A STRONG commitment has been given to protect Pagham from flooding.
Councillors have unanimously agreed to do what they can to save the beach from further erosion.
Arun District Council’s cabinet decided to spend up to another £100,000 on work to put more rock and shingle on the vulnerable shoreline in front of West Front Road.
The short to medium-term beach re-inforcement will be put in place quickly. It will be accompanied by the start of studies to find out if a permanent solution to the problem exists.
The decision was made after the sea has been driven by the continuing ferocious storms since Christmas to eat into a section of the beach crest by ten metres to leave 15 bungalows vulnerable to further erosion.
Council leader Cllr Gillian Brown said: “It’s a very frightening situation. We will definitely continue to show our commitment and to work in partnership with all the agencies.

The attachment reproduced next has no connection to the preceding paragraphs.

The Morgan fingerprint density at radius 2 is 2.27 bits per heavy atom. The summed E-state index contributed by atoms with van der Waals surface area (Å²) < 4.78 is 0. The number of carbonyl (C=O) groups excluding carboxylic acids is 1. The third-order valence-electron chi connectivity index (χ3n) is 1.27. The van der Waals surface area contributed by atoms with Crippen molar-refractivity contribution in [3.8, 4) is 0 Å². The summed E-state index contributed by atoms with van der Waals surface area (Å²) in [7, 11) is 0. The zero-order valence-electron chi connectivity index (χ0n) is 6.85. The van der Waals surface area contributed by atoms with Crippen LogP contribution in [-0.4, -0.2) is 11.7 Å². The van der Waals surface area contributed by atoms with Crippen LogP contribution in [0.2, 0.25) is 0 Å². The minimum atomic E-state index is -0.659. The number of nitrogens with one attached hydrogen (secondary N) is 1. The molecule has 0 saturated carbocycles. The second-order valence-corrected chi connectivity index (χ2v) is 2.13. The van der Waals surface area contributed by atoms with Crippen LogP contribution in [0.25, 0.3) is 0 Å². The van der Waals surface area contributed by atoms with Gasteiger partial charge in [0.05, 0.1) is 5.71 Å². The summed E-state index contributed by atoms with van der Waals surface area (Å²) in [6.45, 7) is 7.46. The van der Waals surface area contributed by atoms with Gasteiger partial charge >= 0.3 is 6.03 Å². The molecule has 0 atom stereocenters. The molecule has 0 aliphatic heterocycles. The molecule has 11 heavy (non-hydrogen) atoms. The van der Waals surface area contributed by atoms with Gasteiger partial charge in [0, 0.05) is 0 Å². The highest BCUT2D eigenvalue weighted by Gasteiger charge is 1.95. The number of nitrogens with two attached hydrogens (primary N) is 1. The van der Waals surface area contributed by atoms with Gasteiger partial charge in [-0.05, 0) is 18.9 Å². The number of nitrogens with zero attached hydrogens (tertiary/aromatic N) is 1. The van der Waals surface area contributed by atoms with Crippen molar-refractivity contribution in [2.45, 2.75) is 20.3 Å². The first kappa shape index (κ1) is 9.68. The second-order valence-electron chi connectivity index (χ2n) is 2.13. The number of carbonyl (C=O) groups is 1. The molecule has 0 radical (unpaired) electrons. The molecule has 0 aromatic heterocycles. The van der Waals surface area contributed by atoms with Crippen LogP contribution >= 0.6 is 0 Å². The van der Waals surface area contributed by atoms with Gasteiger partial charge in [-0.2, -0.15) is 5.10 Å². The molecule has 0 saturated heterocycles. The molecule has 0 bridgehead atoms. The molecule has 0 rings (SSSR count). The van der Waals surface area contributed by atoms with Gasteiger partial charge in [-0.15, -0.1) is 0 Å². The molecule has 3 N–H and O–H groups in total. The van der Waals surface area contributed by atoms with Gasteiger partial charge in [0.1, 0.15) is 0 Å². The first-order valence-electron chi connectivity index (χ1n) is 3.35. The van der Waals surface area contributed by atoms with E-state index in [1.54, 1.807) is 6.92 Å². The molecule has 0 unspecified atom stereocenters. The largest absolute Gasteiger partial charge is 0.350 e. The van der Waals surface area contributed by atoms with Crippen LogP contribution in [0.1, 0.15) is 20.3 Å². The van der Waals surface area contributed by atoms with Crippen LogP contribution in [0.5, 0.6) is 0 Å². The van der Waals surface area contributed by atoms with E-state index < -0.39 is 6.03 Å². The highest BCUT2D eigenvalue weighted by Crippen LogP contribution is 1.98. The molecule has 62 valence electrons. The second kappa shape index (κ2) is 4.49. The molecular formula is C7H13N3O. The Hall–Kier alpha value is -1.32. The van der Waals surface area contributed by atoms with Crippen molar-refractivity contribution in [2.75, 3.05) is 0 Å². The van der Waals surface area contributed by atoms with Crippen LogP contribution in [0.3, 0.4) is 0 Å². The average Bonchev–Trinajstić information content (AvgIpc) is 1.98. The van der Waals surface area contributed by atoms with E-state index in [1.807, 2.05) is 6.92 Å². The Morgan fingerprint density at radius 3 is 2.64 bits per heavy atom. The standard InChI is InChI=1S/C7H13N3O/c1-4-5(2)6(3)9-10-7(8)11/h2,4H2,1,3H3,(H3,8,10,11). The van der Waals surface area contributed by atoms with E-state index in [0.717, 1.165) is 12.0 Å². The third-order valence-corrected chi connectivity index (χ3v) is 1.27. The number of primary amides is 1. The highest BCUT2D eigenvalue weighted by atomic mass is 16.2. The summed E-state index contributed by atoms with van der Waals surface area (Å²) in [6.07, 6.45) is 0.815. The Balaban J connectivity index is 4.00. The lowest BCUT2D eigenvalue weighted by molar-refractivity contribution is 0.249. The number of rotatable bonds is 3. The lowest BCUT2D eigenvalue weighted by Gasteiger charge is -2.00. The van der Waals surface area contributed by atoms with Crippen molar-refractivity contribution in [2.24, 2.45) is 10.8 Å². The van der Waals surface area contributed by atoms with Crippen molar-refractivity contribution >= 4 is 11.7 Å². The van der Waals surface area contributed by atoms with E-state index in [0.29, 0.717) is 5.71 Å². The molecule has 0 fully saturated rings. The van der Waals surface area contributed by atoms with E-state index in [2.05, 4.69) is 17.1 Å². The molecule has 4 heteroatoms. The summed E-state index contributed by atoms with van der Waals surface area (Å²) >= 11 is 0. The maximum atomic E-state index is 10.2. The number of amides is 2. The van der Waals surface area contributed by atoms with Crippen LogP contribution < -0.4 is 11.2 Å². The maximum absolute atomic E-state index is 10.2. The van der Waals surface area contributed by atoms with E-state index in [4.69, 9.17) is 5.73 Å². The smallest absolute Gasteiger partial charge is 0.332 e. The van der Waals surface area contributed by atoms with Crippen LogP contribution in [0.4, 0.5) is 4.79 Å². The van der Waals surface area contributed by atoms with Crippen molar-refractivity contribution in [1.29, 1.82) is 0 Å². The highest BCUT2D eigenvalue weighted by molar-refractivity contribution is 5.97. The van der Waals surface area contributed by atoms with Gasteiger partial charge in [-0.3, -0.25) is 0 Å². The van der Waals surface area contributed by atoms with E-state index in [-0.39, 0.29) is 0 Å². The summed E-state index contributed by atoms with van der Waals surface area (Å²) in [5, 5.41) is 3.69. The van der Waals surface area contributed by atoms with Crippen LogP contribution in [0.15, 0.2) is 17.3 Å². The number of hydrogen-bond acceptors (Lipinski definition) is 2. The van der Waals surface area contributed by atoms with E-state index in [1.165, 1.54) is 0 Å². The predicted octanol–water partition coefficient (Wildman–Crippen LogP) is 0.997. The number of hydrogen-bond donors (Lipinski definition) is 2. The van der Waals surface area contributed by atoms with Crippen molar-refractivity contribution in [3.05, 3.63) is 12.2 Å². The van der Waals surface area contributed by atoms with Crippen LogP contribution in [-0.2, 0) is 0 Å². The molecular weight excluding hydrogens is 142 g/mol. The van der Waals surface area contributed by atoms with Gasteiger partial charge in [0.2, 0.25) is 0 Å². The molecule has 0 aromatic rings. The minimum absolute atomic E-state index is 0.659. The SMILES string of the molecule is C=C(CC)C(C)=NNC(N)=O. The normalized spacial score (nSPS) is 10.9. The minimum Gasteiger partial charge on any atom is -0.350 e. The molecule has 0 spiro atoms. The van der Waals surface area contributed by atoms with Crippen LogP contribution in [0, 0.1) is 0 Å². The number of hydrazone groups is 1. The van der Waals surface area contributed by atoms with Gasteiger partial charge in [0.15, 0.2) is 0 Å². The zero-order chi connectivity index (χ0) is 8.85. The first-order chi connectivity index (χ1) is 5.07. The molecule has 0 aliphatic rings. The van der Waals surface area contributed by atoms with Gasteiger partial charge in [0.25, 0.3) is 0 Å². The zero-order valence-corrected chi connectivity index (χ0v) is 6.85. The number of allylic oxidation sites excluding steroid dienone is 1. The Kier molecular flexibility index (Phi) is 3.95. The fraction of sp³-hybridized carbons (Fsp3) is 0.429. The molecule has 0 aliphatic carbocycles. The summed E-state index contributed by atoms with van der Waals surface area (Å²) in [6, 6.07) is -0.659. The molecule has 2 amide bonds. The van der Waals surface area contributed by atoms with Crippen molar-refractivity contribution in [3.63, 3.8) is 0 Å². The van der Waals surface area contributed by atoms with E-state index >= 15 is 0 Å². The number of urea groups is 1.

“Our officers will continue to work hard on everybody’s behalf.”
Cllr Paul Dendle, who heads Arun’s environmental services, said the weather of the past six weeks had been unprecedented.
“This is the most serious challenge to coastal erosion in the Arun district in the past 50 years.
“A lot of people are frightened down there. Their communities and homes are under threat.
“We are going to hang in there. We are not going to just give up on Pagham. Obviously, resources are a critical issue but we will do our very best to mitigate the effects of the erosion. If we had not completed the revetment before Christmas, I believe we would have lost three properties there.”
Fellow cabinet member Cllr Roger Elkins said the scenes of the beach showed how much damage to the beach had been caused by the erosion in the few years since he had been there.
“The beach looks completely different from the times when I went down there,” he said.”
The re-inforcement works will be carried out by the contractor who installed a £500,000 rock revetment just before Christmas.
The firm has been on the beach since carrying out urgent repair work after the 170m-long barrier of 6,800 tons of rock was battered by the strong waves.